"Cherry-Picking" the Material Record of Border Crossings: Artifact Selection and Narrative Construction Among Non-Migrants
Since 2000, over 4 million people have been apprehended trying to cross without authorization into the U.S. from Mexico via the Arizona desert. During this process millions of pounds of artifacts associated with migration have been left behind. This includes clothes, consumables, and personal effects. Subsequently, humanitarian groups, artists, local U.S. citizens, museum curators, and anthropologists have collected and used these artifacts in a multitude of ways. In this paper we draw on interviews and participant observation data collected with the aforementioned groups to explore how value judgments, emotion, class, ethnicity, gender, and political ideology impact what is collected and how artifacts are interpreted and deployed in various contexts. We also draw on recent scholarship focused on the political nature of archaeological inference to explore the complexities of trying to use the material culture of clandestine migration to demystify this highly contentious social process.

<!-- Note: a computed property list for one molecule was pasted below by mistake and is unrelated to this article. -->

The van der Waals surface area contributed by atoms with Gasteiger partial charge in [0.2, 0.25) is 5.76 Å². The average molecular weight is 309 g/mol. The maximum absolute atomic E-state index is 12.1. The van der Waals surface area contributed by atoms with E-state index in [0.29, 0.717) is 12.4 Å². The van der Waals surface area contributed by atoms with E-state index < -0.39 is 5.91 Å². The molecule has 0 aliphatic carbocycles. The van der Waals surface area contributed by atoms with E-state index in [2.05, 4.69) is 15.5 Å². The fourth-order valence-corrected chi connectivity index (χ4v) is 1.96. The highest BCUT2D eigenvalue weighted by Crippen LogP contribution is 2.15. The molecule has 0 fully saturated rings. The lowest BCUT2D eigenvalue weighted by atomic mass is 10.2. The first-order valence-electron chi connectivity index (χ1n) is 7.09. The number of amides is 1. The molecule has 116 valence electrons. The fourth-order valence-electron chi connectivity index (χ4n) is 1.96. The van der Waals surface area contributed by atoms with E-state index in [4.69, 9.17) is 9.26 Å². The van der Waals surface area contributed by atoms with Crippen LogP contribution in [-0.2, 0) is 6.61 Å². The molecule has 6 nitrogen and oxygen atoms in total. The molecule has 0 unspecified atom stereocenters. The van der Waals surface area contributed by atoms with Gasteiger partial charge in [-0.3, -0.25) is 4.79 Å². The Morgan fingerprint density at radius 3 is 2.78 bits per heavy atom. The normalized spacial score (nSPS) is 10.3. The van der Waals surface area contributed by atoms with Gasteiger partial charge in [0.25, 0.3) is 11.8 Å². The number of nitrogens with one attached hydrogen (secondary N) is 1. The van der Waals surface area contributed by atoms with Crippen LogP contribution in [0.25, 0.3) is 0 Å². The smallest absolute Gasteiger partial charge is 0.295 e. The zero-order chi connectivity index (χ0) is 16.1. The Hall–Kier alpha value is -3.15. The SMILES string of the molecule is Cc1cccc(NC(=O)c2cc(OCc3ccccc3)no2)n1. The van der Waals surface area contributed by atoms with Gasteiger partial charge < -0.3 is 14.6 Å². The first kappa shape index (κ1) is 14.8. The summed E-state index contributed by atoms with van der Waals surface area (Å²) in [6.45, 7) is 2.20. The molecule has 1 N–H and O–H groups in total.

Cite this Record
"Cherry-Picking" the Material Record of Border Crossings: Artifact Selection and Narrative Construction Among Non-Migrants. Leah B Mlyn, Jason De León. Presented at Society for Historical Archaeology, Seattle, Washington. 2015 ( tDAR id: 433800)
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min long: -129.199; min lat: 24.495 ; max long: -66.973; max lat: 49.359 ;